A 5 minute conversation about why professional copywriters cost so much
Why are you sales writers so damn expensive !!!???
That’s the question I was recently asked by a local business owner, while we both waited in line at the coffee shop.
We’ve chatted in the past, so he knows what I do for a living. But this was the first time he ever came right out and (aggressively) asked me this question.
He went on to say, “anybody can write an advertisement. All you have to do is write down what you’re selling… tell them where to find you, and how much it costs… and if they want it, they’ll come buy it.”
So how can you copywriters justify charging so much?
Of course, the first thing I did was ask him if he writes all his own advertisements. He answered “yes, he and his staff write all their own ads.”
So I asked him how well his ads worked?
His response…? “We usually get a few sales, but advertising doesn’t really work that good, anyway.”
Well, in the back of my mind that little voice was screaming at me to just slap this guy upside the head, and tell him to shut the hell up.
But, I’ve heard his same story many times in the past (plus, I’ve learned to control my anger issues), so I already have a much calmer response sitting in my reservoir.
This was my response
I explained to him that successful copywriting – the kind that produces measurable results – is the product of skill, talent, creativity, psychology, experience, and effort, (and maybe just a touch of magic).
I could already see by the look in his eyes, and the smirk on his face, that he was prepared to dismiss anything I said.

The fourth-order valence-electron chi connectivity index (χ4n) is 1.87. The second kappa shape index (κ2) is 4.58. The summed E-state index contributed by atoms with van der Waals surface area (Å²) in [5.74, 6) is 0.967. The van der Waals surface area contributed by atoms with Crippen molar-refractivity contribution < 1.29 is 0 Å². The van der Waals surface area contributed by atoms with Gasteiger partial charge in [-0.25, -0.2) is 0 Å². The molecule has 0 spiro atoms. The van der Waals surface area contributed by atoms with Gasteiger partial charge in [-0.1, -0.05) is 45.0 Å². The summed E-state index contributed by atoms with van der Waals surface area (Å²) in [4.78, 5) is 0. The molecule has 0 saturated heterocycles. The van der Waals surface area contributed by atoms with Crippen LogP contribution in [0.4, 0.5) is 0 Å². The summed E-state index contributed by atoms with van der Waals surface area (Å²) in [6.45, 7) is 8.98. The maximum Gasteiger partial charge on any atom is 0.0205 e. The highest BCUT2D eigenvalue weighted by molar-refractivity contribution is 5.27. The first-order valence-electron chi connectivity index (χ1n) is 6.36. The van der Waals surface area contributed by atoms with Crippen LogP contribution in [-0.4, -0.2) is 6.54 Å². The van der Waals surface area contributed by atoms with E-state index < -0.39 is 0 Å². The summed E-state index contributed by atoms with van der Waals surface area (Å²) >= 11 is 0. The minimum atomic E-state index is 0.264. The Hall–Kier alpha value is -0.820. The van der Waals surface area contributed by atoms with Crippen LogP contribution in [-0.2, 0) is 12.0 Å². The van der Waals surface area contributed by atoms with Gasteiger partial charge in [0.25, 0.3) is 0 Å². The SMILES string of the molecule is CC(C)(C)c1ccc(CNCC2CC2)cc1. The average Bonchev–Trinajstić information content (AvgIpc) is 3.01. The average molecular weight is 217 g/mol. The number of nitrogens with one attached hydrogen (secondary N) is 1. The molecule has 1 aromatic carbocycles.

But I still had his attention for the moment, and I had a few minutes to spare, so I continued…
I went on to explain, there’s also a number of time-consuming factors that go into the total cost of professional copywriting.
Things that need to be considered before the first word is ever typed out.
Starting with research:
– market research,
– product research,
– researching the competition to determine what they’re offering, and how to make your offer different,
– researching what your target market already wants, and figuring out how to connect your offer with those desires.
(just to name a few).
There’s also the technical skills of proper spelling, grammar and syntax. Along with the time it takes to properly edit and polish the copy.
Then there’s testing the copy, measuring the results, and determining which parts to tweak in an effort to improve the results.
If you don’t get a good response…Why not?
Was it the market? The message? The medium? The timing?
All of these things need to be considered to make advertising work.
Now he was looking at me with a little more interest. (I guess because I was starting to sound like I knew what I was talking about?)
Then I told him, one thing that’s more expensive than a good copywriter, is paying for advertising that doesn’t work (and not knowing how to make it work)
Think of it this way… If you keep spending hundreds of dollars on advertising that doesn’t work; then it can start to get expensive.
But, if you spend $1,000 on an ad that brings in $5,000 in sales, that’s not an expense… It’s an investment. And why wouldn’t you continue to make that same investment, over and over again?
At this point, he was beginning to get the picture, and he asked me if I had any tricks he could use to make his own ads work better.
Well, my coffee and bagel were ready, so it was time for me to head out.
But before I left; I handed him 2 cards.
The first one was my business card, and I told him to give me a call if he’d like my help with his next promotion.
The second card was my complimentary DIY copywriting kit, with all the tools he’d ever need to write his own compelling copy.
On one side is the numbers 0 – 9, plus a few punctuation marks. On the other side is the alphabet. All he needs to do is figure out which order to put them in… and he’s good to go.
So that was basically the whole conversation I had with this guy.
If anyone else has an alternate way of explaining why good copywriters are expensive, I’d love to hear it. Because quite frankly, I’m getting a little bored giving the same answer every time someone asks me that question.
Until next time… Keep on marketing.
All the best,